The Question of AI Bias in Life & Annuities Insurance

Jennifer Smith

Introduction 

Artificial Intelligence – AI – is everywhere. It’s the power behind voice assistants, self-driving vehicles, and robots that can perform tasks as varied as cleaning offices and harvesting crops. Its applications in Life & Annuities (L&A) insurance are just as diverse, from underwriting policies and assessing risks to predicting mortality rates. It would seem like the sky’s the limit for AI usage in L&A insurance, but like most technologies, AI has its downsides, particularly in the inherent biases present in the data used to train AI models. If unchecked, these biases can lead to unfair and discriminatory outcomes, potentially disadvantaging certain individuals or protected classes.  

Understanding AI Bias 

AI models alone do not have any inherent biases, but if an AI model is trained on data with these biases, it is likely to perpetuate and amplify them in its decision-making process. Such biases can manifest in various ways, including:  

  • Unequal pricing. AI algorithms may potentially set higher premiums or rates for certain demographic groups, based on their association with higher risks according to historical data. For example, if a specific racial or ethnic group historically had higher mortality rates, the AI model might unfairly assign them higher premiums, even if individual risk factors differ. 
  • Inadequate coverage. Bias in training data can lead to some individuals being denied coverage altogether or having limited access to insurance products. This can occur when certain groups are considered higher risk solely due to their association with specific regions or socio-economic backgrounds. 
  • Lack of inclusivity. Biased AI models might not cater to the unique needs of diverse customer groups. For instance, a biased model might not effectively consider the needs of individuals with certain health conditions, leading to inadequate annuity options for them.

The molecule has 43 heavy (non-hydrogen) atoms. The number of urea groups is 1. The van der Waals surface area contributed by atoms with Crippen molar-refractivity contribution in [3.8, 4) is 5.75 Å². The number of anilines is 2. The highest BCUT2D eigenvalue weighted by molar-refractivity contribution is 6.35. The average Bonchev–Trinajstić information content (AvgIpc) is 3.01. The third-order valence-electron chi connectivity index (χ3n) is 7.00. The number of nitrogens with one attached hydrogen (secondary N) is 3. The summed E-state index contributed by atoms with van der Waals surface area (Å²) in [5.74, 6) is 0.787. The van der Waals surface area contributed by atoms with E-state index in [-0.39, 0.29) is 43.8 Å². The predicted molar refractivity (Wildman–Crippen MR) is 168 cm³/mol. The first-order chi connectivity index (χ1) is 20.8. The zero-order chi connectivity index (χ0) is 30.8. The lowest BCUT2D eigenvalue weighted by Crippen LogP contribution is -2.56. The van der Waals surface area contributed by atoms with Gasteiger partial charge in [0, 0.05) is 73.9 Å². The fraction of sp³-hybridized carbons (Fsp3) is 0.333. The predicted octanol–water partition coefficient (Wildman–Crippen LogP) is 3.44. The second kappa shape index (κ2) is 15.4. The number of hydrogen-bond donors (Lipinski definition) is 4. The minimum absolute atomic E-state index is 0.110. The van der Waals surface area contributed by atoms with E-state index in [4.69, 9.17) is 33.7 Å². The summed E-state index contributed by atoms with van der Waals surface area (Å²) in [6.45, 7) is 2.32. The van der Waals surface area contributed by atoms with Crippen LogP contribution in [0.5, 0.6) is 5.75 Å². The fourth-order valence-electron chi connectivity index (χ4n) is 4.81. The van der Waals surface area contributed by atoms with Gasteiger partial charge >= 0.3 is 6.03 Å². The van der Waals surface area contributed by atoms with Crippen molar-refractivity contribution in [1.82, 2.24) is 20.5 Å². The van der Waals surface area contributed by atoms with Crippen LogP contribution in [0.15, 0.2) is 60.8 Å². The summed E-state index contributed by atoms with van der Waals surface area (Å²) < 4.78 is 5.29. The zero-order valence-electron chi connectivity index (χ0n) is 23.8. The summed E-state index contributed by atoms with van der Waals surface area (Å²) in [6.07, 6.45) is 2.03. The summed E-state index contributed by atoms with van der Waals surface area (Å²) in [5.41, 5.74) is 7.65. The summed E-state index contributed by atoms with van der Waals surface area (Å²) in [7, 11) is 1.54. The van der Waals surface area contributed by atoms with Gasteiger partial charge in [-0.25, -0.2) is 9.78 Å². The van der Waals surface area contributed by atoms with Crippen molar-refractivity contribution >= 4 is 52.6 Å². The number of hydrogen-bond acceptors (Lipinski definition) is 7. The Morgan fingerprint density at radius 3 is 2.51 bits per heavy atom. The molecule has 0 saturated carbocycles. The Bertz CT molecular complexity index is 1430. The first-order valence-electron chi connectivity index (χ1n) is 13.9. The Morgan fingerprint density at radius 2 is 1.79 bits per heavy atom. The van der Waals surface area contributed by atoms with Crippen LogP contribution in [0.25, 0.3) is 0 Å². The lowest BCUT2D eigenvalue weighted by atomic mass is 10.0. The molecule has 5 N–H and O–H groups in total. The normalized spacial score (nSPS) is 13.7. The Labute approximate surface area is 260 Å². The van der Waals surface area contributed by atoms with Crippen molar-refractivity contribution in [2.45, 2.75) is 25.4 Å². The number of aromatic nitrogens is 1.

Mitigating AI Bias 

Before AI bias can be rectified, it must be detected. AI models need to be trained with the right data to eliminate bias. One way is to ensure a balanced training dataset or at least reduce the imbalance in the available dataset. By including data from different demographic groups and regions, the AI model can make fairer predictions. Insurance companies should also conduct regular audits and tests to assess their AI algorithms for bias and equity. This involves monitoring outcomes and reviewing decisions to identify and address discriminatory patterns. In addition, insurers should prioritize the use of transparent and explainable AI models, which can provide insights into how decisions are made. This allows for better scrutiny of the algorithm’s outputs and helps build trust with customers. And while AI can significantly streamline processes, human oversight is still the ideal way to ensure fairness and address potential biases that AI might not recognize, by identifying and rectifying errors and/or discriminatory outcomes. 

 The National Association of Insurance Commissioners (NAIC) has working groups and committees in place that are regularly tackling the topic of AI in a variety of forms, most notably the Accelerated Underwriting Working Group which was created by the Life Insurance and Annuities Committee, as well as the Big Data and Artificial Intelligence Working Group under the Innovation, Cybersecurity, and Technology Committee.  

Sapiens will continue to keep our finger on the pulse of evolving AI usage in the L&A insurance space. 

The Final Word 

In the L&A insurance ecosystem, AI bias remains a major challenge. Evolving business models and their underlying data will constantly change, making it impossible to build a perfect training dataset. Only by embracing responsible AI development can carriers develop insurance products are accessible, affordable, and equitable for all. 

Learn more about how Sapiens powers transformation for Life & Annuities insurers.  

  • AI
  • Artificial intelligence
Jennifer Smith

Jennifer Smith Jennifer is Sapiens VP of Life Product Strategy, responsible for the direction and roadmap of Sapiens digital suite of core solutions and eco-partners that support L&A insurers in the North American market. She started her career working for a large life carrier for several years and then moved into the software side. Jennifer held positions, prior to Sapiens, at EDS SOLCORP (now DXC Technology), SunGard, and Majesco, focusing on life insurance systems transformations and business process optimization for nearly 25 years.